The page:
VR gaming startup Lucid Sight nabs $3.5M in Series A funding

Lucid Sight, Inc., an LA-based VR game studio, announced today that they have closed a $3.5 million Series A round of funding led by Rana Capital Partners, B.V. and Salem Partners. This raise brings the company’s total funding to $4 million. Previous investors included AdColony founder Jonathan Zweig.

Coinciding with the funding announcement is Lucid Sight’s release of a VR Ad SDK. Lucid Sight is hoping that game developers can use this platform to monetize their content for users with immersive in-app ads. The company is using this latest raise to build out their own library of content so they can both increase their presence on various headsets and show off their ad platform. The game studio currently has three titles (Poly Runner VR, Gumi No Yume and Space Bit Attack) available across the major headsets and they’re looking to expand the number of free, ad-supported titles they’ve put out to 20 by the year’s end.

Poly Runner VR

Poly Runner VR

Advertising in virtual reality is in a pretty weird place right now where game developers don’t want to implement it haphazardly and piss off users, but Lucid Sight is hoping it can get in on the ground floor of this opportunity before VR ads start getting big.

This is familiar footing for the Lucid Sight founders, Randy Saaf and Octavio Herrera, who have pursued this path to success before on a different paradigm-shifting platform, mobile. The pair co-founded Jirbo in 2008, an iPhone gaming company that dominated the Apple App Store in its early days. The team would soon evolve Jirbo’s gaming efforts into building out its video ad network for in-app advertisements. The team later sold a majority stake of the company to Insight Venture Partners. Jirbo soon rebranded as AdColony and would go on to be sold to Opera for $350 million.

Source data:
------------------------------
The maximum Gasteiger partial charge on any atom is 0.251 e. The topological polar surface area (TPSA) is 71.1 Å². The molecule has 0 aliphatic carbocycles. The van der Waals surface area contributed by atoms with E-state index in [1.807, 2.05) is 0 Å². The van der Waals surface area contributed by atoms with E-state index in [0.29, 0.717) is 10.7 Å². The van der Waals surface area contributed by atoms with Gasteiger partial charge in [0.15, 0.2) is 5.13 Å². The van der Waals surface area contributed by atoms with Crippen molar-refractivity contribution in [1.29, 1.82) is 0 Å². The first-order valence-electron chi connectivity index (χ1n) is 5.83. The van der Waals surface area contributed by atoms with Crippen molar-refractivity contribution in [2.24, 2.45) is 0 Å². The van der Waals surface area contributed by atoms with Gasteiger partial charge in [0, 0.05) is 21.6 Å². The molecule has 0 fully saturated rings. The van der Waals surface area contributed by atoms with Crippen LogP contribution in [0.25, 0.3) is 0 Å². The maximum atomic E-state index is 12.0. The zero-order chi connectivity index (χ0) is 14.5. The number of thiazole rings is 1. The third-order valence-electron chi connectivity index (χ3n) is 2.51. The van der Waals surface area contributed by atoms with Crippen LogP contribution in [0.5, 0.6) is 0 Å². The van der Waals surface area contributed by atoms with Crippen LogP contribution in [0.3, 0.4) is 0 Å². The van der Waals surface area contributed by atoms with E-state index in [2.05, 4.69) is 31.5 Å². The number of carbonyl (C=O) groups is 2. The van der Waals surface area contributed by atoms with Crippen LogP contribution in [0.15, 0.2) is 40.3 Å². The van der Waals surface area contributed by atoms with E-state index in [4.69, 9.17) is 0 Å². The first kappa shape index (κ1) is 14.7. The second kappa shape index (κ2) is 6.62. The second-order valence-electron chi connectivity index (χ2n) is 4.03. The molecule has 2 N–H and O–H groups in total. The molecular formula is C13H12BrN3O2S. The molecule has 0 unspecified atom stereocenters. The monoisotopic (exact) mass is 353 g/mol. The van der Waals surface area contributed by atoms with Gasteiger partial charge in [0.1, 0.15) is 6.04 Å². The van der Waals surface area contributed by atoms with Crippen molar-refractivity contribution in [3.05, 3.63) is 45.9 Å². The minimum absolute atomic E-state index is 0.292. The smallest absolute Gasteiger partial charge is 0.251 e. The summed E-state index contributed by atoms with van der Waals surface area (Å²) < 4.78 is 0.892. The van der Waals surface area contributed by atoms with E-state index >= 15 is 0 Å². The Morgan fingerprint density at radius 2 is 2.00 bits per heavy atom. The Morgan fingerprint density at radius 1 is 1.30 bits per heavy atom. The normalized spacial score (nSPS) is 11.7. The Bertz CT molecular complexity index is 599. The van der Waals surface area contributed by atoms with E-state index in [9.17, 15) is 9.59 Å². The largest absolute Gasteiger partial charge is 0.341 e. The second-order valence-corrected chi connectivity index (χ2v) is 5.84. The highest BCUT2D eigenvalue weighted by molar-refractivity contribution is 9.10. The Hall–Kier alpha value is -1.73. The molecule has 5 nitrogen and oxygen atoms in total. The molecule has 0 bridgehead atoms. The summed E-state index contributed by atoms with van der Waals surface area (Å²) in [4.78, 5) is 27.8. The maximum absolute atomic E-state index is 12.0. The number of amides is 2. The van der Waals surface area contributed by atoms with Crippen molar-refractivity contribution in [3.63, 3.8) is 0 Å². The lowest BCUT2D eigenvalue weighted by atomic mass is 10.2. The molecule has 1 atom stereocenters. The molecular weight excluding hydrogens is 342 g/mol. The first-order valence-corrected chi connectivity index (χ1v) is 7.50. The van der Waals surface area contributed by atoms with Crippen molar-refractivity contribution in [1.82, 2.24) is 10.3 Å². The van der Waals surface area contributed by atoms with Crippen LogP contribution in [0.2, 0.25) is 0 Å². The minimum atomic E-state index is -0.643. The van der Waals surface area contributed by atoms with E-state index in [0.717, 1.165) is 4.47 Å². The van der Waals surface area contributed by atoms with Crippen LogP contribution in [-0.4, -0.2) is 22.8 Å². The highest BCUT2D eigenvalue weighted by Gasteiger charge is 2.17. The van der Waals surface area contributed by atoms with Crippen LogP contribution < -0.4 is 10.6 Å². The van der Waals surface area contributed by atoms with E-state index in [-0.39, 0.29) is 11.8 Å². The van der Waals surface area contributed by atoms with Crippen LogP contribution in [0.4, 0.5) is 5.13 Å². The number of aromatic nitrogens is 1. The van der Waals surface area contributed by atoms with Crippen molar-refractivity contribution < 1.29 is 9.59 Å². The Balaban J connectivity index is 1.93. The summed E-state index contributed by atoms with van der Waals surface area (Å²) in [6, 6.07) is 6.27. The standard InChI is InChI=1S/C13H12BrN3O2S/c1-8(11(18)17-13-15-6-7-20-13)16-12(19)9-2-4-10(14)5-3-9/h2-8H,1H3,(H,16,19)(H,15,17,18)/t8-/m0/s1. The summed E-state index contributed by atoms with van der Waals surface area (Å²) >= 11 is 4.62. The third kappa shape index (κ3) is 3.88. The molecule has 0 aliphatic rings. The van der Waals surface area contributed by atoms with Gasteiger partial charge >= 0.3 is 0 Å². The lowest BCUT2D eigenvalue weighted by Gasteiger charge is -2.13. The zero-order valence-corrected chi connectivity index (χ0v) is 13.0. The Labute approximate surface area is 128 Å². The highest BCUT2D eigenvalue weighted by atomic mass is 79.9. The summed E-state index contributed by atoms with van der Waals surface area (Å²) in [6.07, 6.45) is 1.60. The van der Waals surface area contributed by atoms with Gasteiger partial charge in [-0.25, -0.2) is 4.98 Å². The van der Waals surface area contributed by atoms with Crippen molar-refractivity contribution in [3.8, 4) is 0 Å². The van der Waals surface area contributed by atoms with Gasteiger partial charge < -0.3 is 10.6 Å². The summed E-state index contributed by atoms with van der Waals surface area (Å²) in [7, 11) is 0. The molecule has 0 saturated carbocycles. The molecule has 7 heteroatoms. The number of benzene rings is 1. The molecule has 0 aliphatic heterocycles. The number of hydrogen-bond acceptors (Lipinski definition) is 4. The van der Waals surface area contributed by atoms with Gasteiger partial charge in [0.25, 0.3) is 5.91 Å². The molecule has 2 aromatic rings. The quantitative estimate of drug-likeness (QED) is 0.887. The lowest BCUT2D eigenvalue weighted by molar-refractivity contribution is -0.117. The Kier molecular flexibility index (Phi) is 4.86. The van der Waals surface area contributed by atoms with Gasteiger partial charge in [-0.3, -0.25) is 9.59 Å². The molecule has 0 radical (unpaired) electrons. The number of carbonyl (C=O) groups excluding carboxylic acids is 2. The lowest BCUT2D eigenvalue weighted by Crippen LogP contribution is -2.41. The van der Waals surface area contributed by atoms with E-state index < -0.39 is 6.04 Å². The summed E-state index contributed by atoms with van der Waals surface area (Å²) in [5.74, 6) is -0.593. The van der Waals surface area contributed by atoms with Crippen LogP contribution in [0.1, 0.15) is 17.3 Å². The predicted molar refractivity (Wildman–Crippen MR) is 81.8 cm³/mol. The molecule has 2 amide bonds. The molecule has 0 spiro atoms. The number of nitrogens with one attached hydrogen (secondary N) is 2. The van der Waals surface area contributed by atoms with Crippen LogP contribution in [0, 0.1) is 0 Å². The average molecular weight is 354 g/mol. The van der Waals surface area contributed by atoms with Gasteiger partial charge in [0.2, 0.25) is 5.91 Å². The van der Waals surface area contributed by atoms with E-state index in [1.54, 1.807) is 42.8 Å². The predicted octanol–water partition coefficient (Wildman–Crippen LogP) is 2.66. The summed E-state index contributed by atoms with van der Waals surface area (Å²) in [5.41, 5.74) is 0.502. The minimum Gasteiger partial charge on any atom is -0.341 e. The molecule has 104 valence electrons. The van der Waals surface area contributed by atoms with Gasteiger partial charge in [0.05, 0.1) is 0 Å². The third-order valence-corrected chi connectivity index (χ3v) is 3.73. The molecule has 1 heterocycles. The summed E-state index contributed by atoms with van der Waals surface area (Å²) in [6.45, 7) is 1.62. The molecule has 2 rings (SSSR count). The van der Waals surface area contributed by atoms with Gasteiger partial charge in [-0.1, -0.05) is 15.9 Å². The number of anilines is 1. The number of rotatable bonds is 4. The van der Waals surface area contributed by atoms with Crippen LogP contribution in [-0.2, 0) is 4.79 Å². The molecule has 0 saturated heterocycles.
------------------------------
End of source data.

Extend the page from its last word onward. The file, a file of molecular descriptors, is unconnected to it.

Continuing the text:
For advertisers, VR represents a really enticing platform to show off engaging sponsored content, but the fact is there just aren’t that many places to view that content at the moment.

“It’s very hard to express a VR experience on a 2D platform like the web or a mobile screen,” Saaf told me. “So, the only place you can really show a VR experience is within another VR experience.”

Lucid Sight has seen early successes with the 360-degree content they’ve been pushing in-app through their own games. Even with an opt-out after 10 seconds, the company told me that over 20% of users chose to watch the entirety of a 4-minute sponsored ad based around the Lions Gate film The Divergent Series: Allegiant within their game PolyRunner VR.

Relevant metrics are occasionally hard to come by in the VR space. Oculus revealed last week that the Samsung Gear VR had surpassed 1 million users last month so we’re starting to get more useful benchmarks for device and content popularity. Lucid Sight still isn’t quite ready to give exact download numbers, but did specify that their games were impressively on a “high double-digit percentage” of current Gear VR devices.

Ads may not be something users are clamoring for in virtual reality, but it’s likely going to take significantly more free, ad-supported content in the various headset app stores for people to actually try out some of the awesome stuff VR game studios are creating.